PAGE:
Japan says economy contracted 7.1 percent in 2Q

Staff Writer
Columbus CEO

TOKYO (AP) — Japan's economy contracted at a larger than earlier estimated annual rate of 7.1 percent in April-June, as companies and households slashed spending following a tax hike.

The revised data released Monday show business investment fell more than twice as much as estimated before, or 5.1 percent, while private residential spending sank 10.4 percent, in annual terms. The earlier estimate showed the economy contracting 6.8 percent.

The recovery of the world's third-largest economy has slowed following the increase in the sales tax to 8 percent from 5 percent on April 1.

"Theoretically, there should be no impact from the consumption tax increase on corporate spending or long-term corporate planning, but a large number of Japanese corporations seemed to see a large impact from the hike on final demand," said Junko Nishioka, an economist at RBS Japan Securities in Tokyo.

The economy grew at a seasonally adjusted annual rate of 6 percent in January-March. In quarterly terms, the economy contracted 1.8 percent in April-June from the previous quarter.

Prime Minister Shinzo Abe has championed an aggressive stimulus program aimed at ending chronic deflation that has discouraged corporate investment, dragging on growth. But a sustainable recovery will require strong corporate and private spending, since exports and public spending have so far done little to lift growth.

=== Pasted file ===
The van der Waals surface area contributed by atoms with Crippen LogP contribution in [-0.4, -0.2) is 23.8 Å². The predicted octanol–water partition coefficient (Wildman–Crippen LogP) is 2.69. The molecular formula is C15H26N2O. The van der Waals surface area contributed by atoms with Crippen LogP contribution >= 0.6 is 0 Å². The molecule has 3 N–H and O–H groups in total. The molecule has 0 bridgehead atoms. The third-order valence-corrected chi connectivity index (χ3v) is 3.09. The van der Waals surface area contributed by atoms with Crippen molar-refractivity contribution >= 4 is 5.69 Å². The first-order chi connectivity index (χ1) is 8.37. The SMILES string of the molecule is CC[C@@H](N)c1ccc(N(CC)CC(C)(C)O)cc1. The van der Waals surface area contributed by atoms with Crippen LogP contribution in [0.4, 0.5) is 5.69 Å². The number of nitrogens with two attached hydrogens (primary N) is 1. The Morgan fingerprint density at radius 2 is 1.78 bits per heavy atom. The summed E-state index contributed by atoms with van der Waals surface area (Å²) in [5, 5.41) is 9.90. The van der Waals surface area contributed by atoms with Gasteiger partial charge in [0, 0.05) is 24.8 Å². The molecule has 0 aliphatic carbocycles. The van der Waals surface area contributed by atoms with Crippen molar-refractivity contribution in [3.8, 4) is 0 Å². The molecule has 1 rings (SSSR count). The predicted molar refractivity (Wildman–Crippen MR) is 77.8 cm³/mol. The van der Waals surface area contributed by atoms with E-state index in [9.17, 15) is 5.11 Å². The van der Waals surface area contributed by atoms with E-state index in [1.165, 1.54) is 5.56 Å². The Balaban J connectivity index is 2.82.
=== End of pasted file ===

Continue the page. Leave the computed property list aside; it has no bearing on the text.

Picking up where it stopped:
Business activity surged early in the year as consumers and businesses stepped up purchases to avoid paying more tax, and economists forecast a rebound in coming months.

"We are not that pessimistic for the future picture of the Japanese economy," Nishioka said, forecasting a "V-shaped recovery," supported to stronger wage growth.

Indicators so far point to a modest recovery at best.

Conditions remained weak in July, though, as real incomes fell 6.2 percent in July from a year earlier and household spending dropped.

"Industrial production was still 2 percent below the second quarter average in July, and we have yet to see a turnaround in capital spending," Marcel Thieliant of Capital Economics said in a commentary. He noted that a recovery in retail sales should help boost growth, despite the sharp drop in residential spending following the tax hike.

Abe faces a tough decision over whether to go ahead with a pledge to raise the sales tax by another 2 percentage points, to 10 percent in 2015. The tax hikes are needed to counter ballooning public debt, which now is more than twice the size of the economy.